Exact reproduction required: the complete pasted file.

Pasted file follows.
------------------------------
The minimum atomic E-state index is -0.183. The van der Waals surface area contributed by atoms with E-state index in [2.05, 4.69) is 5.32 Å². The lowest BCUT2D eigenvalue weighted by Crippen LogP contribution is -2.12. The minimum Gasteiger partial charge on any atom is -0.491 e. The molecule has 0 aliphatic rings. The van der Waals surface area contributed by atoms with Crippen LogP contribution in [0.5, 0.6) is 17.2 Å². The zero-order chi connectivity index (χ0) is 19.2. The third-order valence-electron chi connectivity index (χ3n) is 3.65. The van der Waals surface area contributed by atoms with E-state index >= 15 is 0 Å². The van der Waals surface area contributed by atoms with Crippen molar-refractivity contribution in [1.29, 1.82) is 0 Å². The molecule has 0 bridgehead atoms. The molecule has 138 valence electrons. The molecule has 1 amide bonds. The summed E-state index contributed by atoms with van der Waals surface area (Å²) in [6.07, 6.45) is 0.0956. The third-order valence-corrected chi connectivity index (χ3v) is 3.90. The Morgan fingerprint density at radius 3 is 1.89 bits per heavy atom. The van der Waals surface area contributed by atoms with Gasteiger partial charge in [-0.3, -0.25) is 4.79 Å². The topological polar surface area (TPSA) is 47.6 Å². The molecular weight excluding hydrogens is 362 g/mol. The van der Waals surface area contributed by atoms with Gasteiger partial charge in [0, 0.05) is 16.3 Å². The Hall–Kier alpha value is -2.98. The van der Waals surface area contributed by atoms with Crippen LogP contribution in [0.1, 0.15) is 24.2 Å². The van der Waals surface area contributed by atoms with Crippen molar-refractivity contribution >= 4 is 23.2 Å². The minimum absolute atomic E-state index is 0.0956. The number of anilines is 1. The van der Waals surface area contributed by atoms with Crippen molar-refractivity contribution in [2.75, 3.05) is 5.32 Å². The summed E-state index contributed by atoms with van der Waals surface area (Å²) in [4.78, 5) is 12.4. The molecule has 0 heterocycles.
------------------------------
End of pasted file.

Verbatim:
The minimum atomic E-state index is -0.183. The van der Waals surface area contributed by atoms with E-state index in [2.05, 4.69) is 5.32 Å². The lowest BCUT2D eigenvalue weighted by Crippen LogP contribution is -2.12. The minimum Gasteiger partial charge on any atom is -0.491 e. The molecule has 0 aliphatic rings. The van der Waals surface area contributed by atoms with Crippen LogP contribution in [0.5, 0.6) is 17.2 Å². The zero-order chi connectivity index (χ0) is 19.2. The third-order valence-electron chi connectivity index (χ3n) is 3.65. The van der Waals surface area contributed by atoms with E-state index >= 15 is 0 Å². The van der Waals surface area contributed by atoms with Crippen molar-refractivity contribution in [1.29, 1.82) is 0 Å². The molecule has 0 bridgehead atoms. The molecule has 138 valence electrons. The molecule has 1 amide bonds. The summed E-state index contributed by atoms with van der Waals surface area (Å²) in [6.07, 6.45) is 0.0956. The third-order valence-corrected chi connectivity index (χ3v) is 3.90. The Morgan fingerprint density at radius 3 is 1.89 bits per heavy atom. The van der Waals surface area contributed by atoms with Gasteiger partial charge in [-0.3, -0.25) is 4.79 Å². The topological polar surface area (TPSA) is 47.6 Å². The molecular weight excluding hydrogens is 362 g/mol. The van der Waals surface area contributed by atoms with Gasteiger partial charge in [0, 0.05) is 16.3 Å². The Hall–Kier alpha value is -2.98. The van der Waals surface area contributed by atoms with Crippen LogP contribution in [0.1, 0.15) is 24.2 Å². The van der Waals surface area contributed by atoms with Crippen molar-refractivity contribution >= 4 is 23.2 Å². The minimum absolute atomic E-state index is 0.0956. The number of anilines is 1. The van der Waals surface area contributed by atoms with Crippen molar-refractivity contribution in [2.75, 3.05) is 5.32 Å². The summed E-state index contributed by atoms with van der Waals surface area (Å²) in [4.78, 5) is 12.4. The molecule has 0 heterocycles.